|Publication number||US4542455 A|
|Application number||US 06/517,986|
|Publication date||Sep 17, 1985|
|Filing date||Aug 1, 1983|
|Priority date||May 23, 1979|
|Also published as||CA1150846A, CA1150846A1, DE3063055D1, EP0020202A1, EP0020202B1|
|Publication number||06517986, 517986, US 4542455 A, US 4542455A, US-A-4542455, US4542455 A, US4542455A|
|Export Citation||BiBTeX, EndNote, RefMan|
|Patent Citations (6), Referenced by (22), Classifications (8), Legal Events (4)|
|External Links: USPTO, USPTO Assignment, Espacenet|
This application is a continuation of application Ser. No. 151,689, filed May 20, 1980, now abandoned.
1. Field of the Invention
This invention relates to a multiprocessor system which employs the digital computation technique for signal processing.
A signal processing operation or a processing chain is intended to refer to a sequence of computing steps each designated as a process involving arithmetic and logical operations. These signal-processing operations are distinguished from conventional data-processing calculations by their repetitive character, by the simple structure of data handled and by their parallel operation capability. This type of processing is employed in particular in the fields of radar and sonar.
2. Description of Prior Invention
Many signal-processing systems of known types are endowed with the above-mentioned characteristics. Possible structures of these systems are described, for example, in an article by C. Bozzo (National symposium on signal-processing and its applications, Nice, June 16-21, 1975, page 559). In the field of signal-processing, however, it appears that systems of the multiprocessor type and more particularly of the type designated by the abbreviation M.I.M.D. (Multiple Instruction stream, Multiple Data stream) according to the classification proposed by Flyn (in IEEE transactions on computers, volume 21, No. 9, September 1972) are particularly well-suited to the characteristics mentioned in the foregoing and make it possible to increase the computing power and speed.
In a structure of this type, the different processes are therefore carried out in parallel by making use of so-called "execution means", this expression being adopted in the following description. Said execution means are constituted by specialized or microprogrammed arithmetic or logical operators, memories, and inputoutput couplers for establishing relations between the system and the exterior. Some of these execution means are specific to a well-determined process but the majority can be shared between a number of processes. The execution means of the last-named category are common to a number of processes and will be designated as resources.
In order to carry out a predetermined process, the execution means must be interconnected in a specific way. This interconnection of the execution means must not be fixed but must on the contrary be programmable in order to permit different recombinations of the execution means for subsequent processing operations. This result is achieved by connecting each of the execution means aforesaid to a single multiwire connection usually known as a bus.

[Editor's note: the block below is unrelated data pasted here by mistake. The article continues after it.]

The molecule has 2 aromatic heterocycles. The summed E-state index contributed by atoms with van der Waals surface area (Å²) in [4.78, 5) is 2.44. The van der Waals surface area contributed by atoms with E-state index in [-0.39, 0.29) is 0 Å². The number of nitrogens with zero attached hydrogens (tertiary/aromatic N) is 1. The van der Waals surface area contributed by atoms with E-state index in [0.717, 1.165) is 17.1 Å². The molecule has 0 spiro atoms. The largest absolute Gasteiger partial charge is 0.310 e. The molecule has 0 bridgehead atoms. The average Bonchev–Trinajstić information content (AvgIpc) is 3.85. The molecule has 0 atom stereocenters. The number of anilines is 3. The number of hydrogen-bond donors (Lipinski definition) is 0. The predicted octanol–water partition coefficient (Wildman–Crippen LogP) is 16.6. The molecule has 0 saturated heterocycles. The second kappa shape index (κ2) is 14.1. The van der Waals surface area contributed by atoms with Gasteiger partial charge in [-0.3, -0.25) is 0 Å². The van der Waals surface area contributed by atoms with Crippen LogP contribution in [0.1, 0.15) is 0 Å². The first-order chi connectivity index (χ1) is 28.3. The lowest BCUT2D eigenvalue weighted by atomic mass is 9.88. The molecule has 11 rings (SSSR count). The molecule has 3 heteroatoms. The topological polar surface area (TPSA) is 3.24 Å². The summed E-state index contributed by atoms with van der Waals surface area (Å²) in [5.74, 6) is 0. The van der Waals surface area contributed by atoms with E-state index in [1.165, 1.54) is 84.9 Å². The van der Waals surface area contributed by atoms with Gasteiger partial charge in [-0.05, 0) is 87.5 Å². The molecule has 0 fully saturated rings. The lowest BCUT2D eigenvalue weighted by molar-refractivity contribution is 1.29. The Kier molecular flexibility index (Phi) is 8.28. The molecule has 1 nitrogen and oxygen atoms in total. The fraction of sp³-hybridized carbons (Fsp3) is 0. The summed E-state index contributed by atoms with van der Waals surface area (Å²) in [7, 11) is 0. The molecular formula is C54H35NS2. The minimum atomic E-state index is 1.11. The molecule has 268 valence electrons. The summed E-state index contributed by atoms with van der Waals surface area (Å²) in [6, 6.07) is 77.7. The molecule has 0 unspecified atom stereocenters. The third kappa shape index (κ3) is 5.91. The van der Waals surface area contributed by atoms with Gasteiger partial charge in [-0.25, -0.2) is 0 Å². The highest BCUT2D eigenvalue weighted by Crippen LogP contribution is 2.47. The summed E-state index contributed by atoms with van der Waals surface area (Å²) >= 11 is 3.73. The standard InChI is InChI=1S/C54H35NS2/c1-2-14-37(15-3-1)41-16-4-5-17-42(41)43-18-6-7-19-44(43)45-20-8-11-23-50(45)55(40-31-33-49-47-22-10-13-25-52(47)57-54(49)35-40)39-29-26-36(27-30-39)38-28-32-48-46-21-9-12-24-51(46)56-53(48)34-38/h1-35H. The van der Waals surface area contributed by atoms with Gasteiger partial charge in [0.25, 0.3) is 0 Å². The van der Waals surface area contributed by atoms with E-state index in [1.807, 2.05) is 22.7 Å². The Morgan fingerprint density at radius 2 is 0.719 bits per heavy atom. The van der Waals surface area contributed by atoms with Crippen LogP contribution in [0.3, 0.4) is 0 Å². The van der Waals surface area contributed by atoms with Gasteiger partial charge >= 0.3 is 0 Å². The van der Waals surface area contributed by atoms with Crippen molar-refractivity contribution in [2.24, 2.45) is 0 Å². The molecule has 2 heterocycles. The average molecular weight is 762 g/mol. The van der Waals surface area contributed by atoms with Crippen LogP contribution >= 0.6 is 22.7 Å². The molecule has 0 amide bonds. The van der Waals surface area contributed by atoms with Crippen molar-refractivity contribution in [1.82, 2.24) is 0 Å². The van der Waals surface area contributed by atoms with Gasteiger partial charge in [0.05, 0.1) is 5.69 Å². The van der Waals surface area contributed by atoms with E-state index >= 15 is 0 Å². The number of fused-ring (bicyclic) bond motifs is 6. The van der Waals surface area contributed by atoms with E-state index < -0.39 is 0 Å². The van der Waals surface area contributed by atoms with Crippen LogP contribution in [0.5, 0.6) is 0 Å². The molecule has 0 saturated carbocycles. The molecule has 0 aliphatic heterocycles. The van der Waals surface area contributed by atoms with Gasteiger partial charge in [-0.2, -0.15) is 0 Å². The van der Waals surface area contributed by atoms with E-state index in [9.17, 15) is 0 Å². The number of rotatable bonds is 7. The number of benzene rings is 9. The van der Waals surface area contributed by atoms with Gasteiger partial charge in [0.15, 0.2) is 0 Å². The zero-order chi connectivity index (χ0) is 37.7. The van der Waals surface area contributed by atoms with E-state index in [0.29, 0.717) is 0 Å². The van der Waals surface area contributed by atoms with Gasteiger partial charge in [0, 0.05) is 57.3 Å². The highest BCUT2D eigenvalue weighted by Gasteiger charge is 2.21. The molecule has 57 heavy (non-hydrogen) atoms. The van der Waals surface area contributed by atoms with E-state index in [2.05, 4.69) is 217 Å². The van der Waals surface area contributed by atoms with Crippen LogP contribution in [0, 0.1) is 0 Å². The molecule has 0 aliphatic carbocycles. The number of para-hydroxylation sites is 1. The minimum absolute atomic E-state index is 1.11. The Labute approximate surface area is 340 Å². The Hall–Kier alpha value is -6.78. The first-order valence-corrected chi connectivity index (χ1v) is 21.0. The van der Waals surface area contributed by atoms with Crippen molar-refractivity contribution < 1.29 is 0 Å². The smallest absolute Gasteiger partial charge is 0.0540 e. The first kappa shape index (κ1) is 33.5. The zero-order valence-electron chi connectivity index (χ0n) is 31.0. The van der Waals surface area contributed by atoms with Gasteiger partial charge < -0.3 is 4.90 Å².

By means of this structure, a number of processes can therefore take place simultaneously in parallel by having access to execution means which are at least partially common, thus entailing the need for arbitration in time.
One solution consists in centralizing this arbitration function within a control unit which accordingly delivers all the decisions which settle the problems of conflict and of synchronization. However, the disadvantage of this solution lies in the fact that the control unit becomes a bottleneck and consequently results in a waiting period of prohibitive length at the level of each process. It is always possible in such a case to increase the number of resources in order to prevent conflicts but this solution suffers from the obvious drawbacks of complexity and cost.
It is an object of the present invention to provide a signal-processing system which makes it possible to comply with these different requirements of speed and simplicity, especially by adopting a single-bus multiprocessor system and decentralization of the arbitration function. To this end, the system according to the invention includes circuits for continuously indicating the state of occupation of the resources which circuits are consulted independently by each process and permit or prohibit the performance of the consultant process as a function of the resources available at the instant of consultation.
According to the invention, there is provided a multiprocessor system for processing signals by means of a finite number of processes including:
circuits for executing the processes, including memories, computing operators and input-output couplers, which executing circuits can be at least partly utilized in alternate sequence by a plurality of processes;
a bus for transferring computing information between the executing circuits;
a controller for controlling the execution of the processes; wherein the controller includes a sequencer connected to an address and connection generator, the sequencer being constituted by a finite number of identical modules assigned to the processes in one-to-one correspondence, each module being constituted by memories and logic circuits which, in conjunction with a second bus common to all the modules, ensure time management of the assignment of the executing circuits to each process.